Game Review: Potato Pirates – Enter the Spudnet

This article contains commentary which reflects the author's opinion
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Number of Players: 2-6

Time: 0.5-1 hour

Age: 8 +

Gamer Type: Casual/Strategy

Game Type: Objective Race

Complexity: 4

Welcome to 2021 and the first review of the year. In a turn of serendipity, the original Potato Pirates game was one of the first games I ever contacted a company to review. Now as we start a new year, we can look forward to a sense of normalcy.

Story

Potato Pirates: Enter the Spudnet is kind of an odd story. You are a pirate, who is also a potato. Beyond that, you are working, in this game, to complete objectives on the internet (potato pirates are hackers, get it). These objectives are on a representation of the internet. Of course you are competing against your friends to get the objectives done first, so there is a lot of chicanery going on. Good little story 6 of 10.

Artwork

The designers really had a cool concept here: potatoes in pirate clothes. They – oddly enough – go together quite well. The board itself has a 1980’s feel to it, asin the way people thought of the new internet, so that adds another cool layer to the cartoonery here. The box is a standard size, so it fits well on your shelf. 7.5 of 10.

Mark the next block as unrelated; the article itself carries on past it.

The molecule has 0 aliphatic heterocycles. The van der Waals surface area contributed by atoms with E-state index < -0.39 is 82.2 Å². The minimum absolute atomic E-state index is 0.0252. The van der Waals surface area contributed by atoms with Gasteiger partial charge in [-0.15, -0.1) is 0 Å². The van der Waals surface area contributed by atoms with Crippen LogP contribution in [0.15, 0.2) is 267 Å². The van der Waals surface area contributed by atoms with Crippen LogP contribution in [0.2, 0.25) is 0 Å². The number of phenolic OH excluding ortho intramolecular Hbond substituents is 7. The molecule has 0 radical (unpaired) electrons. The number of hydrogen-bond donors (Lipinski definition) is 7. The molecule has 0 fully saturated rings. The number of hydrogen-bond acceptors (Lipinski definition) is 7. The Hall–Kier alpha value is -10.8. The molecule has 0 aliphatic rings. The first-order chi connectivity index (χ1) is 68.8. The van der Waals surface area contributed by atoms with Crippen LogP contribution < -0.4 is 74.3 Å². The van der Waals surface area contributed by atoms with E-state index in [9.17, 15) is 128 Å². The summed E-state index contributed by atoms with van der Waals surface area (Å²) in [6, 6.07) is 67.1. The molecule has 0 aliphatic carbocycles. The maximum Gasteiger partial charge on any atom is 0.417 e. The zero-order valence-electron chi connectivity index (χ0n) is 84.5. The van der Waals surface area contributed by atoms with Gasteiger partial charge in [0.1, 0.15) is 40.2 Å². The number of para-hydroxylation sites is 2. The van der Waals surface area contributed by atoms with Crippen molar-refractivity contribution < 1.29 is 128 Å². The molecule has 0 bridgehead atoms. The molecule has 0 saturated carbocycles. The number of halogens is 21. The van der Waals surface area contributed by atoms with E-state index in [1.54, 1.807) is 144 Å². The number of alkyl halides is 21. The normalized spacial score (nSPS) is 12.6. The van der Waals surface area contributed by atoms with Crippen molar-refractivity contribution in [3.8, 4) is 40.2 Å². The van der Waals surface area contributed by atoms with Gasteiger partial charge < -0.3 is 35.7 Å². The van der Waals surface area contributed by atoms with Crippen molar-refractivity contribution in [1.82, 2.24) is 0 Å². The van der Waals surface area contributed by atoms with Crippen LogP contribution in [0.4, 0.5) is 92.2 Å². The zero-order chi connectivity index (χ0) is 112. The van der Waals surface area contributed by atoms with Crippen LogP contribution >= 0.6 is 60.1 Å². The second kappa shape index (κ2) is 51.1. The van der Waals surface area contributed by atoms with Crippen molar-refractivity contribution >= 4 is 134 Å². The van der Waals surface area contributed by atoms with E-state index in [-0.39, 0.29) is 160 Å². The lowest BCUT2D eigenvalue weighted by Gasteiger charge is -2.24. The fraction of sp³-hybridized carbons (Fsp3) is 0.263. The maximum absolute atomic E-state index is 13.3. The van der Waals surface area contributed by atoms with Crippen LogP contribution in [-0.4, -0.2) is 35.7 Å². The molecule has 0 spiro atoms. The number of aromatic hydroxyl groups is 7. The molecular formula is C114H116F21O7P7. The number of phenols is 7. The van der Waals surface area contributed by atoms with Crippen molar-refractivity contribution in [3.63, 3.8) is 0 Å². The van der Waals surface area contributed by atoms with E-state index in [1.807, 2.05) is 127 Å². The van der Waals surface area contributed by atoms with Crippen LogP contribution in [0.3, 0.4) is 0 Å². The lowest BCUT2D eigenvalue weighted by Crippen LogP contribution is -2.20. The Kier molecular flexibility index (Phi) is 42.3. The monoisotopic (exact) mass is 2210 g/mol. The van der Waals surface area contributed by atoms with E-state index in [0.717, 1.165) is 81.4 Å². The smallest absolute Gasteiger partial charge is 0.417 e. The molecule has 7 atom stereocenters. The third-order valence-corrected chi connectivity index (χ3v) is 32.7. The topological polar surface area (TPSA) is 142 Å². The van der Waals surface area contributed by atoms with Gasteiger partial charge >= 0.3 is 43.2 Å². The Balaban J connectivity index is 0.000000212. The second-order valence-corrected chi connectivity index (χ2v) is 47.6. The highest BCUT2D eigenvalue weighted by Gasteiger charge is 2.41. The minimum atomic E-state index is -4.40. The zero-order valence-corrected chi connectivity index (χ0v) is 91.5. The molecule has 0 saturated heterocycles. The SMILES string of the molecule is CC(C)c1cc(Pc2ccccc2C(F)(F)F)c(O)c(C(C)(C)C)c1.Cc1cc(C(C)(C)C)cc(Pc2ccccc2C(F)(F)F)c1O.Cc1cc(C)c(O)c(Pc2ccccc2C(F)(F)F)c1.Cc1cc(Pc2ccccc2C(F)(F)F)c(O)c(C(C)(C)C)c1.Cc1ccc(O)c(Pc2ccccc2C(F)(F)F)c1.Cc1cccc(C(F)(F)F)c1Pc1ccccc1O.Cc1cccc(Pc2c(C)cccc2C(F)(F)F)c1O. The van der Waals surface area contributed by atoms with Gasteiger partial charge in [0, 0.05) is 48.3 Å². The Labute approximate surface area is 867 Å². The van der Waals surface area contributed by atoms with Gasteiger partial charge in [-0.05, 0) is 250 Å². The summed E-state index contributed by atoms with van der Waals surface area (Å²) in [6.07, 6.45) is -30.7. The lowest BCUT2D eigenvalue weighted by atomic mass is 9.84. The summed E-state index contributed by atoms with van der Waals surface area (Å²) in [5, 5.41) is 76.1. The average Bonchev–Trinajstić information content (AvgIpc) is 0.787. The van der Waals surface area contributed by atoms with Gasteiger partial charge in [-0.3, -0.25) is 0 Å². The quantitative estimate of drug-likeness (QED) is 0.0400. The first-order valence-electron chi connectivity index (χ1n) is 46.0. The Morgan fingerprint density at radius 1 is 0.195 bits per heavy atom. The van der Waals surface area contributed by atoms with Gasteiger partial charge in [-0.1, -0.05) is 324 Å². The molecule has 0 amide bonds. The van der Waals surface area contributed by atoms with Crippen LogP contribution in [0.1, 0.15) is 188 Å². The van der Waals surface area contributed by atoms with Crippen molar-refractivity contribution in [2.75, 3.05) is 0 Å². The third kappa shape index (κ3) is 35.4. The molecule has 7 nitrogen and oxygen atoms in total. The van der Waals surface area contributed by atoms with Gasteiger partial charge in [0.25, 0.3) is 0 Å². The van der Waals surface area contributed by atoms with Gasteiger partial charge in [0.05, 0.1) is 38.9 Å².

Mechanics

This game has movement mechanics like many race games. They are augmented by a card as a randomizer. One of the factors I like about this game is that the “deck” is changed each time you play and is a limited number of cards. This adds a level of high strategy to the game as you do not know what cards your opponents have, but you know what cards they may have, making the randomization less random. 7 of 10.

Strategy

This game is fun for strategy. While the randomizers are cards, which is usually difficult for the strategy guys, the limited deck size makes it interesting. The game itself has offense (with cards), defense (with cards), and rush, with movement strategy. This gives it a strong offering in this category, 8 of 10.

Novelty

80’s style art, pirates, and potatoes? Sign me up! This game just has a cool mix of elements that work well together. Sometimes when people have zany cover art or stories, they try to force the game into the port. Potato Pirates had a strategy then brought the crazy idea to it. Great game and theme. 8.5 of 10.

Overall

The best game I have reviewed all year, but since it was the first game of the year, let that bear what it may. However, with a score of 37 out of 50, this year is getting off to a good start with Potato Pirates: Enter the Spudnet. This is a fun game that the whole family can play, but it also has the depth to keep hardcore gamers playing.

Dr. Christopher W. Smithmyer

Dr. Christopher W. Smithmyer

Dr Christopher Smithmyer is the Vice President of International Affairs at Brav Online Conflict Management and an Adjunct Professor of MBA Business at Doane University. He is also part of the founding team at BlackWalletLTD, one of the leaders in stable coin 2.0 ecosystem maintenance. Dr. Smithmyer’s focus is international business and finance, along with reviews of board games, weapons platforms, and survival items.

NRN • New Right Network
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